Few can resist the charm of manatees, and Citrus County has them in great numbers. In fact, the County’s relatively warm, spring-fed waters attract North America’s largest manatee gathering each winter. They react to the close-at-hand presence of swimmers, with characteristic good nature. A thousand pound manatee in the wild, often with a baby or two alongside, is an unforgettable sight. And Citrus County is the only place in North America where nature lovers can legally swim and snorkel with these gentle giants.
Birding is one of the world’s fastest-growing sources of outdoor recreation. And birding in Citrus County is always an extremely rich experience. Consider the unusual sight of a flock of whooping cranes following an ultralight aircraft to winter quarters in Citrus County. Don’t miss the famous Ellie Shiller Homosassa Springs Wildlife State Park Or enjoy the constant presence of waterfowl in the salt marshes. Many Citrus County public parks and preserves have huge avian populations.
President Grover Cleveland, who served two terms in office in the late 1800s, liked Citrus County well enough to designate the place he stayed as “the Winter White House.” Other notable visitors include Winslow Homer, Ted Williams and Elvis Presley. But all of those fine folks were latecomers compared to the Native Americans who drifted into Citrus County starting around 200 BC, for trading, gathering wild plants, collecting shellfish and exploring.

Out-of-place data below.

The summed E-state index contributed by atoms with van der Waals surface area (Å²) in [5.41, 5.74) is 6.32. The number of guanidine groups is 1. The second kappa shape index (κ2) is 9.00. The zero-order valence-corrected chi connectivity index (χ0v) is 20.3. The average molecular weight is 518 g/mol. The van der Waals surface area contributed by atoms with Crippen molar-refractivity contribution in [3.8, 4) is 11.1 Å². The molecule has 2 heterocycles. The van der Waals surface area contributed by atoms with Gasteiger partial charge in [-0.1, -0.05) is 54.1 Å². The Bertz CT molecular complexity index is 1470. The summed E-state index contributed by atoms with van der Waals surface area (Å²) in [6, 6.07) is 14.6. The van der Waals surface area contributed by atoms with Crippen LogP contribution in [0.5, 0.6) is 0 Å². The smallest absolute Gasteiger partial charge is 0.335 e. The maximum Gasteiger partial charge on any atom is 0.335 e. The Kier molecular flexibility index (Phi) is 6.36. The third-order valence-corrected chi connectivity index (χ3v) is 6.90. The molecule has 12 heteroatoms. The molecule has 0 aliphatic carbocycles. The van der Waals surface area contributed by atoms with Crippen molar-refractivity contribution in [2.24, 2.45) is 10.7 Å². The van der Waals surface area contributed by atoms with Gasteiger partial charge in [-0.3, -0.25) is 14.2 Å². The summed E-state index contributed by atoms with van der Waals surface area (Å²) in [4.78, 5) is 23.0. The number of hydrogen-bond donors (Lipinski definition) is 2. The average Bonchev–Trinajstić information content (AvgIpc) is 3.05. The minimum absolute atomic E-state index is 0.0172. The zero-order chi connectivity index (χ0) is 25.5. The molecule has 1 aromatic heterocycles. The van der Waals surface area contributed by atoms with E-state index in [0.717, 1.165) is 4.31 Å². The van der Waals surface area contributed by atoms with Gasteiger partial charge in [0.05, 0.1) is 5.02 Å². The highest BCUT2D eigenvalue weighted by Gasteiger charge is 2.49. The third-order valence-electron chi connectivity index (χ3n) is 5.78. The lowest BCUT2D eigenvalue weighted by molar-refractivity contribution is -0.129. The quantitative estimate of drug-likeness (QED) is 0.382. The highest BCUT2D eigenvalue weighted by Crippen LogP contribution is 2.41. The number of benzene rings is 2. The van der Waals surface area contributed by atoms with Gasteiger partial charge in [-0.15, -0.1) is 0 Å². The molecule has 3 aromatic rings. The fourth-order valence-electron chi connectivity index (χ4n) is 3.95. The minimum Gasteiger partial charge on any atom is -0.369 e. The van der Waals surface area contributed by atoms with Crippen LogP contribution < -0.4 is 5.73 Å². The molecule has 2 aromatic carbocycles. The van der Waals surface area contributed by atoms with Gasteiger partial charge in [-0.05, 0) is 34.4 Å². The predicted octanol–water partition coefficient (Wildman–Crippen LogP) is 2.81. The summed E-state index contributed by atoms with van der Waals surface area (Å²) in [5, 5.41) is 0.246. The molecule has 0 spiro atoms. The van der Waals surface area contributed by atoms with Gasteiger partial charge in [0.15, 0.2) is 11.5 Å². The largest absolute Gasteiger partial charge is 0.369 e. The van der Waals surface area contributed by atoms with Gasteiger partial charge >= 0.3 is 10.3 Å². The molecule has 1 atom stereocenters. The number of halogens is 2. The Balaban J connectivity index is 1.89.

Ever since some bright scientists at the University of Florida figured out how to have a sustainable annual scallop harvest, folks have been coming to Citrus County from hundreds of miles away to scoop up these tasty little shellfish in the shallow Gulf Waters during the recreational season that runs from July 1 through September 25. Because you have to know how to collect scallops, where to find them and what the harvesting limits and regulations are, your introduction to the sport is best done by with a local fishing guide.
We have water, water everywhere! Countless miles of little channels, larger streams and impressive rivers punctuate the Citrus County shoreline where land and Gulf of Mexico saltwater meet. Canoe and kayak trips reveal a world unknown to landlubbers, where the serenity is unprecedented. Charter fishing captains are often surprised by the size and variety of catches – freshwater and saltwater. It’s only a short run to the open waters of the Gulf and as much adventure as you can handle!
For information call (800) 587-6667 or go to www.VisitCitrus.com